15. 15. Procedural Rules –Implementation of CFARegular Exchange of InformationArticle 7 - a minimum requirement for data and information exchange• Regular exchange data and information on existing measures• readily available and relevant• Data exchange protocolPrior notification on planned measuresControversial Upstream and down stream- NRBCPublic participation The Universal Declaration of Human Rights International Covenant on Civil and Political Rights American Convention on Human Rights African Charter on Human and People’s Rights Principle 10 of Rio Declaration 1992 UN ECE Helsinki Convention 2000 EU Water Framework Directive 1991 Espoo ConventionIHP-HELP Centre for Water Law, Policy and Science | under the auspices of UNESCO Slide | 15
  16. 16. Public participation NRBCFA provides public participation within the context of the concept of subsidiarity. According to Article 10: In planning and implementing a project pursuant to the principle of subsidiarity set forth in Article 3(3), Nile Basin States shall: 1. allow all those within a State who will or may be affected by the project in that State to participate in appropriate way in the planning and implementation process 2. make every effort to ensure that the project and any related agreement is consistent with the basin-wide framework • Nile Basin Discourse (NBD). Ethiopian and Ugandan country programs are represented by National Desk Forums (NDF) To what degree the national laws institutions accommodate public participation can be assessed within concept of subsidiarity in Framework AgreementIHP-HELP Centre for Water Law, Policy and Science | under the auspices of UNESCO Slide | 16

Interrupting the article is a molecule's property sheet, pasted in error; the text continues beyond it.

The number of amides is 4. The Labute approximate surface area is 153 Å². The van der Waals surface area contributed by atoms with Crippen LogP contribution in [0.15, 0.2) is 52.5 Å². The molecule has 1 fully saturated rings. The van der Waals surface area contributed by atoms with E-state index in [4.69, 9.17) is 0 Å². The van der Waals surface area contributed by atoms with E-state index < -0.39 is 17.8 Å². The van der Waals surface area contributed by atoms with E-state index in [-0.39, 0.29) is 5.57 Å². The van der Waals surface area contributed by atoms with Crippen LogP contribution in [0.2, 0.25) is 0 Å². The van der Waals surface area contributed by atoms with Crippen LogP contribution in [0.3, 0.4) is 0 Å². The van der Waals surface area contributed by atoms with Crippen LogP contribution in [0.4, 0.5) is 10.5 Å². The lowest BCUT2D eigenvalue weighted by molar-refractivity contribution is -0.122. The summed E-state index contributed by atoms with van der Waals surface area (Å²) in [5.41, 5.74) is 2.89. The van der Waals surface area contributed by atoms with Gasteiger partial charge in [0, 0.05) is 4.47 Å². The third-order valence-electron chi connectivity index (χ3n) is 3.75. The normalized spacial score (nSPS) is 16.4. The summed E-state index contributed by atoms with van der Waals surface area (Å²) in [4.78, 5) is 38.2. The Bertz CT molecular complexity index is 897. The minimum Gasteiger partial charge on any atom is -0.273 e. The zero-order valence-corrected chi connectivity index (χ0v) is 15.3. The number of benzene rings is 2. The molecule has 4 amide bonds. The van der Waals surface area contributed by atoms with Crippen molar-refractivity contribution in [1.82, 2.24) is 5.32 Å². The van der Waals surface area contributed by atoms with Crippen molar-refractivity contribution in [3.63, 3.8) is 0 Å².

17. 17. Dispute Resolution Article 43 NRBCFA ‘In the event of a dispute between two or more Nile Basin States concerning the interpretation or application of the present Framework, the States concerned shall, in the absence of an applicable agreement between them, seek a settlement of dispute by peaceful means...’ The dispute settlement mechanisms adopted by the ANRBCF include negotiation, good offices, mediation, conciliation by the NRBC or other third party arbitration, or submission to the ICJ A Fact Finding Commission can also be used by the parties or one of the parties as a last resort, although its decision remains non- binding The ANRBCF makes no reference to private remedies in dispute resolutions as is the case in UNWCC, which expects national legal system of a watercourse State allow private remedies through access to judicial or other procedures for compensation claims or other solutionsIHP-HELP Centre for Water Law, Policy and Science | under the auspices of UNESCO Slide | 17